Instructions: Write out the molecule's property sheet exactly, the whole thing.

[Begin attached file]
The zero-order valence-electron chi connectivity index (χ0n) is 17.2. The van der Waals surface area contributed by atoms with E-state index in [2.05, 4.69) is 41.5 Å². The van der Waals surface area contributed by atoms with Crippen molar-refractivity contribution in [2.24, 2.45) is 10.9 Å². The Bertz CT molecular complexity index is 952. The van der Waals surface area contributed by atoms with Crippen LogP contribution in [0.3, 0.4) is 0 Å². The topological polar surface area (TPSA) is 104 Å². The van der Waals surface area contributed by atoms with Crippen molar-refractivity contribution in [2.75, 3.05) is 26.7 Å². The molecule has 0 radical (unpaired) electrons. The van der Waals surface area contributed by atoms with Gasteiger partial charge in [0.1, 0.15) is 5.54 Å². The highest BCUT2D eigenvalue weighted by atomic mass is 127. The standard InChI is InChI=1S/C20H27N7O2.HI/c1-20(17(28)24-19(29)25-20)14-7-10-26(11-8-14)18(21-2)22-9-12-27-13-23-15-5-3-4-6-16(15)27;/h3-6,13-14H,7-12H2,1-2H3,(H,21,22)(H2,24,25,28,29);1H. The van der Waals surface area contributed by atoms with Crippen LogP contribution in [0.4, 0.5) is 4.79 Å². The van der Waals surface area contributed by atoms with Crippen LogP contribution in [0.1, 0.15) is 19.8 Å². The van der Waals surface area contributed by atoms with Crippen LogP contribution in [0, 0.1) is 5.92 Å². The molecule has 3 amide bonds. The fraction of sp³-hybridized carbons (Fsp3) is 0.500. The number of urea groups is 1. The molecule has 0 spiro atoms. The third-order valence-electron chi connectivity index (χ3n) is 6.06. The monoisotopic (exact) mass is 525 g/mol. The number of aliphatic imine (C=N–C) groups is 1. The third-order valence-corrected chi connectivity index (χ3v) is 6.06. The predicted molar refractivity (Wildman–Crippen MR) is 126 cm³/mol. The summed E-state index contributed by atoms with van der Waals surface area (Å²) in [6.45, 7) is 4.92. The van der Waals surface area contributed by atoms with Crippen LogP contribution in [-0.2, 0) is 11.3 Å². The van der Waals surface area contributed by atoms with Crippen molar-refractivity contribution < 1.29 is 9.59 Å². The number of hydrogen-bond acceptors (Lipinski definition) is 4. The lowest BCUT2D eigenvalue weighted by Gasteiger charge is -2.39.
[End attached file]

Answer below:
The zero-order valence-electron chi connectivity index (χ0n) is 17.2. The van der Waals surface area contributed by atoms with E-state index in [2.05, 4.69) is 41.5 Å². The van der Waals surface area contributed by atoms with Crippen molar-refractivity contribution in [2.24, 2.45) is 10.9 Å². The Bertz CT molecular complexity index is 952. The van der Waals surface area contributed by atoms with Crippen LogP contribution in [0.3, 0.4) is 0 Å². The topological polar surface area (TPSA) is 104 Å². The van der Waals surface area contributed by atoms with Crippen molar-refractivity contribution in [2.75, 3.05) is 26.7 Å². The molecule has 0 radical (unpaired) electrons. The van der Waals surface area contributed by atoms with Gasteiger partial charge in [0.1, 0.15) is 5.54 Å². The highest BCUT2D eigenvalue weighted by atomic mass is 127. The standard InChI is InChI=1S/C20H27N7O2.HI/c1-20(17(28)24-19(29)25-20)14-7-10-26(11-8-14)18(21-2)22-9-12-27-13-23-15-5-3-4-6-16(15)27;/h3-6,13-14H,7-12H2,1-2H3,(H,21,22)(H2,24,25,28,29);1H. The van der Waals surface area contributed by atoms with Crippen LogP contribution in [0.4, 0.5) is 4.79 Å². The van der Waals surface area contributed by atoms with Crippen LogP contribution in [0.1, 0.15) is 19.8 Å². The van der Waals surface area contributed by atoms with Crippen LogP contribution in [0, 0.1) is 5.92 Å². The molecule has 3 amide bonds. The fraction of sp³-hybridized carbons (Fsp3) is 0.500. The number of urea groups is 1. The molecule has 0 spiro atoms. The third-order valence-electron chi connectivity index (χ3n) is 6.06. The monoisotopic (exact) mass is 525 g/mol. The number of aliphatic imine (C=N–C) groups is 1. The third-order valence-corrected chi connectivity index (χ3v) is 6.06. The predicted molar refractivity (Wildman–Crippen MR) is 126 cm³/mol. The summed E-state index contributed by atoms with van der Waals surface area (Å²) in [6.45, 7) is 4.92. The van der Waals surface area contributed by atoms with Crippen LogP contribution in [-0.2, 0) is 11.3 Å². The van der Waals surface area contributed by atoms with Crippen molar-refractivity contribution < 1.29 is 9.59 Å². The number of hydrogen-bond acceptors (Lipinski definition) is 4. The lowest BCUT2D eigenvalue weighted by Gasteiger charge is -2.39.